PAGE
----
For example, additional economic incentives guaranteed by Walmart to its suppliers would make them more eager to embrace the project. Furthermore, the Hub offers great support for the first steps of the project (commitment and execution), but limited resources are available for scaling, which is probably the hardest part of the implementation process.

“Companies are not shrinking in the face of potential political opposition to climate goals—they’re doubling down” said Carter Roberts, CEO of World Wildlife Fund [6]. Is this true? How many companies will be willing to leave their comfort zone, challenge Washington’s political view about the issue, and start their sustainability journey? An initiative of this magnitude will take a village to execute. Will this village grow fast enough to reach such an ambitious goal?

Word count: 800 words


[1] Elizabeth Sturcken, “Why Walmart’s Project Gigaton is corporate America’s ‘moonshot’”, Greenbiz, April 19, 2017, [].

[2] Chonnikarn (Fern) Jira, Michael W. Toffel, “Engaging Supply Chains in Climate Change”, Harvard Business School, March 1, 2013, sec. 1, p. 1.

[3] Thomas K. Dasaklis, Costas P. Pappis, “Supply chain management in view of climate change: An overview of possible impacts and the road ahead”, University of Piraeus, March 1, 2013, sec. 1.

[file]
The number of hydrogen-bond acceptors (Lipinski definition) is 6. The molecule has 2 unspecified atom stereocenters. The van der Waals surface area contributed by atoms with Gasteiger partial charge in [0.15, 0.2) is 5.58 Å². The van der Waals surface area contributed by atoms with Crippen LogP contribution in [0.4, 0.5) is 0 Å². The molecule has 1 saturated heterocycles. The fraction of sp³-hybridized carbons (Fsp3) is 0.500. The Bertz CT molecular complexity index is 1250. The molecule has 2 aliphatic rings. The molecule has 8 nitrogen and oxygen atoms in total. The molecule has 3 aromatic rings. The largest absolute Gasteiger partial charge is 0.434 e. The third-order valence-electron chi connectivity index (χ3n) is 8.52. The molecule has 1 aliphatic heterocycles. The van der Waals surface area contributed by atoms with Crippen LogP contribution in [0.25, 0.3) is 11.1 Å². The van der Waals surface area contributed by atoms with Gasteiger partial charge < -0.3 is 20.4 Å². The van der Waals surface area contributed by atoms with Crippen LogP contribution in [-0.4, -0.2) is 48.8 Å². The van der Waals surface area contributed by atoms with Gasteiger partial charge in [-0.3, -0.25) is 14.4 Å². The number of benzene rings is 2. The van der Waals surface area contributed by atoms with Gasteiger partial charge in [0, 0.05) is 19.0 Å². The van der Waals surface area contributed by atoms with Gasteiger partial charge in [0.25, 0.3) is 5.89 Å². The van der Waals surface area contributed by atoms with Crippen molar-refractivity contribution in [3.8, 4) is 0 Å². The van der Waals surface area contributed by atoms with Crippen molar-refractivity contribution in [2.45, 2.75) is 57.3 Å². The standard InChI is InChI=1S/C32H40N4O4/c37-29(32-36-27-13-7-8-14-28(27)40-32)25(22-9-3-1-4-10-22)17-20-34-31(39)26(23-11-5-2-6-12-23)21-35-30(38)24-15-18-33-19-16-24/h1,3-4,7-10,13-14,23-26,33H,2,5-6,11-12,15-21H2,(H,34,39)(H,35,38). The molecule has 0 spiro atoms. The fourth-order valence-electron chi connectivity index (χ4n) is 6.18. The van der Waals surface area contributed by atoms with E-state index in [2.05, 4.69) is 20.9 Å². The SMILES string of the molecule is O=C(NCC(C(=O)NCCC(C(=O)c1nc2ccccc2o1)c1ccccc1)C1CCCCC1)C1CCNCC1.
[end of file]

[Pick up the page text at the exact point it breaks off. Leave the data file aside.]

[4] Walmart company. “Company Overview”., accessed November 2017.

[5] Walmart Sustainability Hub, “, accessed November 2017.

[6] Matthew Boyle, “Walmart’s wants suppliers to Eliminate a Gigaton of greenhouse gases by 2030”, Bloomberg, April 20, 2017, []


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Student comments on Walmart Sustainability Hub, the “village” for Climate Change aware companies that want to save the planet

  1. Great to see Walmart leading the charge here. It is promising that they are looking at this as not just an environmental and regulatory issue but one that can have economic benefits for their company. I am even more impressed that they have engaged their suppliers in the process to make sure that this permeates through the entire supply chain. That being said, I think MD recognizes the correct challenges that without immediate economic benefits, it might be unlikely that these companies will join the climate change battle. Companies often think so short term on when it comes to these things and changing to be more sustainable will certainly involve cost in the short term. I think Walmart can do even more education, and potentially use more of a stick method, to get more of its suppliers onboard.